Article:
Transient potassium conductances protect nucleus tractus solitarius neurons from NMDA induced excitotoxic plateau depolarizations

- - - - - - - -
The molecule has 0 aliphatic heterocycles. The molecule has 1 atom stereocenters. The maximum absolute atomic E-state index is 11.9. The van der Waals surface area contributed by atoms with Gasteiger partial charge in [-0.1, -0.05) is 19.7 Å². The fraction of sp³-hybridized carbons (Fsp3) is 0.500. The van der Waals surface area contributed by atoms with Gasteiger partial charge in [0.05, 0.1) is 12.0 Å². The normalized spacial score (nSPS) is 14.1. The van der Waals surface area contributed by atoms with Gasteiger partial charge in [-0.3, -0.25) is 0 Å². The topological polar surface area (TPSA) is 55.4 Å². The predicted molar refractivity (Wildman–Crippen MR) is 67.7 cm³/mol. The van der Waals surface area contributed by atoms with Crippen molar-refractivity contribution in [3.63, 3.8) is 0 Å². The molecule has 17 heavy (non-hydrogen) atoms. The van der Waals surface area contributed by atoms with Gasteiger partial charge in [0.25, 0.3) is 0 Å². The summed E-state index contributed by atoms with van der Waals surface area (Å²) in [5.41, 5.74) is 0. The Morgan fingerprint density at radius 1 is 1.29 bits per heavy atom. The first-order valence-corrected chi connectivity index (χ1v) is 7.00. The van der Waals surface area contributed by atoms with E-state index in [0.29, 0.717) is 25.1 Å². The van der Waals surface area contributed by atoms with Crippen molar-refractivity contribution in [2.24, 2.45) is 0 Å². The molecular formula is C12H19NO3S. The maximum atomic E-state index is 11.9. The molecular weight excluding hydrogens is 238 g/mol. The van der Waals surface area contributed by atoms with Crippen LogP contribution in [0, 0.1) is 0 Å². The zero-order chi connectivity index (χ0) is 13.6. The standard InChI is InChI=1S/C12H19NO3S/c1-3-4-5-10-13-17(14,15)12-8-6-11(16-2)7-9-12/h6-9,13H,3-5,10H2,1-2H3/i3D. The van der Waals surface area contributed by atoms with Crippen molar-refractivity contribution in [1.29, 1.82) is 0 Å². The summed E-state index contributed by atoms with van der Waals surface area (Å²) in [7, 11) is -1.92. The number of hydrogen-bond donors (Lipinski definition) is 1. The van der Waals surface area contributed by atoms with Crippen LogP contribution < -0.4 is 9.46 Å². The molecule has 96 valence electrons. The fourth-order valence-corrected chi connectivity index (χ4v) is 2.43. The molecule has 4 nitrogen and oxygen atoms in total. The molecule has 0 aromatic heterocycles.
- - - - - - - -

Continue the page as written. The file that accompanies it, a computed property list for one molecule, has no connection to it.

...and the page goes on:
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Ischemic insults, followed by excessive accumulation of extracellular glutamate, destroy most, but not all, neurons in affected area(s) of the central nervous system (CNS). Characterization of the unique properties of cells resistant to such excitotoxic challenge may identify novel preventive/therapeutic strategies to reduce cell death. We have previously reported that transient potassium conductances expressed in magnocellular neurons of the paraventricular nucleus protect these cells from excitotoxic cell death. In the present study, in vitro patch-clamp recording techniques were used to assess the roles of similar potassium conductances in protecting delayed excitation (DE) neurons of the nucleus tractus solitarius (NTS) from over-excitation after N-methyl-d-aspartate (NMDA) receptor activation. DE neurons show a reduced sensitivity (compared to NTS neurons which lack these potassium conductances) to NMDA receptor activation which protects against long duration plateau depolarizations (LDPDs). We identify two types of transient K(+) conductances (I(A) and I(D)), which contribute to the rapid repolarization of the membrane after a strong depolarization, and show that inhibition of these currents with 4-aminopyridine increases neuronal excitability after NMDA receptor activation such that DE cells now respond with LDPDs. In contrast, lower concentrations of 4-AP (100 mM) which inhibit only the I(D) have no effect on NMDA induced depolarization. These results suggest that the reduced sensitivity of DE neurons in NTS to NMDA receptor activation is the result of the large transient potassium conductance I(A) expressed in these neurons, and identify this as a common mechanism protecting against NMDA receptor mediated excitotoxicity in both PVN and NTS neurons.
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